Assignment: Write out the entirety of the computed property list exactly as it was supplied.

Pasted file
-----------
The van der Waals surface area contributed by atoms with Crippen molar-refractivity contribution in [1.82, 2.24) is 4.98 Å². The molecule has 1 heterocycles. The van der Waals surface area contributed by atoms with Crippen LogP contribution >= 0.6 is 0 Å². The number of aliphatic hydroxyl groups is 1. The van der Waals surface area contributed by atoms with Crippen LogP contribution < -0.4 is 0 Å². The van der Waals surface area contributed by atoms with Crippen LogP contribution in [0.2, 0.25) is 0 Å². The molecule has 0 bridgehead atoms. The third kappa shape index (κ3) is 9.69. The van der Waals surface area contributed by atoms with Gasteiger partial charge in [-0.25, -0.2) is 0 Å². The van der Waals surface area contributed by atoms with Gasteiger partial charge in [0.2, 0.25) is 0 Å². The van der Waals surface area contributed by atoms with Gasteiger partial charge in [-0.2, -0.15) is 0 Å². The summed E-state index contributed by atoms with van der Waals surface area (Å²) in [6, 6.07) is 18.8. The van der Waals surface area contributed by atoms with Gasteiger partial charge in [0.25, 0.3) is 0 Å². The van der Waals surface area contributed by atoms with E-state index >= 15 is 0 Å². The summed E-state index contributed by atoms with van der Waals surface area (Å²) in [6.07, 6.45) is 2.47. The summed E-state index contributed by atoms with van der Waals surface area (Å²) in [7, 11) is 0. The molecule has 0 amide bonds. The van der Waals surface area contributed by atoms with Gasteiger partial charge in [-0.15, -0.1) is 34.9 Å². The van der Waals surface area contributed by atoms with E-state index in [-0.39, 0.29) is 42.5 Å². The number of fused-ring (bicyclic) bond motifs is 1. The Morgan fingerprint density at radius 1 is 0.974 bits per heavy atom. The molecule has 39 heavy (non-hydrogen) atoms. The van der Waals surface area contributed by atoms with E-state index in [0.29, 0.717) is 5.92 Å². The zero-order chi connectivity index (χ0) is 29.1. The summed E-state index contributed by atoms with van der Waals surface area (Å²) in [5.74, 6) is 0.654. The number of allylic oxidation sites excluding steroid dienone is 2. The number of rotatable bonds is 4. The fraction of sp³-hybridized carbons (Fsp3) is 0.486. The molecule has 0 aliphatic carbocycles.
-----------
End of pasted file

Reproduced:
The van der Waals surface area contributed by atoms with Crippen molar-refractivity contribution in [1.82, 2.24) is 4.98 Å². The molecule has 1 heterocycles. The van der Waals surface area contributed by atoms with Crippen LogP contribution >= 0.6 is 0 Å². The number of aliphatic hydroxyl groups is 1. The van der Waals surface area contributed by atoms with Crippen LogP contribution < -0.4 is 0 Å². The van der Waals surface area contributed by atoms with Crippen LogP contribution in [0.2, 0.25) is 0 Å². The molecule has 0 bridgehead atoms. The third kappa shape index (κ3) is 9.69. The van der Waals surface area contributed by atoms with Gasteiger partial charge in [-0.25, -0.2) is 0 Å². The van der Waals surface area contributed by atoms with Gasteiger partial charge in [0.2, 0.25) is 0 Å². The van der Waals surface area contributed by atoms with Gasteiger partial charge in [-0.2, -0.15) is 0 Å². The summed E-state index contributed by atoms with van der Waals surface area (Å²) in [6, 6.07) is 18.8. The van der Waals surface area contributed by atoms with Gasteiger partial charge in [0.25, 0.3) is 0 Å². The van der Waals surface area contributed by atoms with E-state index >= 15 is 0 Å². The summed E-state index contributed by atoms with van der Waals surface area (Å²) in [6.07, 6.45) is 2.47. The summed E-state index contributed by atoms with van der Waals surface area (Å²) in [7, 11) is 0. The molecule has 0 amide bonds. The van der Waals surface area contributed by atoms with Gasteiger partial charge in [-0.15, -0.1) is 34.9 Å². The van der Waals surface area contributed by atoms with E-state index in [-0.39, 0.29) is 42.5 Å². The number of fused-ring (bicyclic) bond motifs is 1. The Morgan fingerprint density at radius 1 is 0.974 bits per heavy atom. The molecule has 39 heavy (non-hydrogen) atoms. The van der Waals surface area contributed by atoms with E-state index in [0.29, 0.717) is 5.92 Å². The zero-order chi connectivity index (χ0) is 29.1. The summed E-state index contributed by atoms with van der Waals surface area (Å²) in [5.74, 6) is 0.654. The number of allylic oxidation sites excluding steroid dienone is 2. The number of rotatable bonds is 4. The fraction of sp³-hybridized carbons (Fsp3) is 0.486. The molecule has 0 aliphatic carbocycles.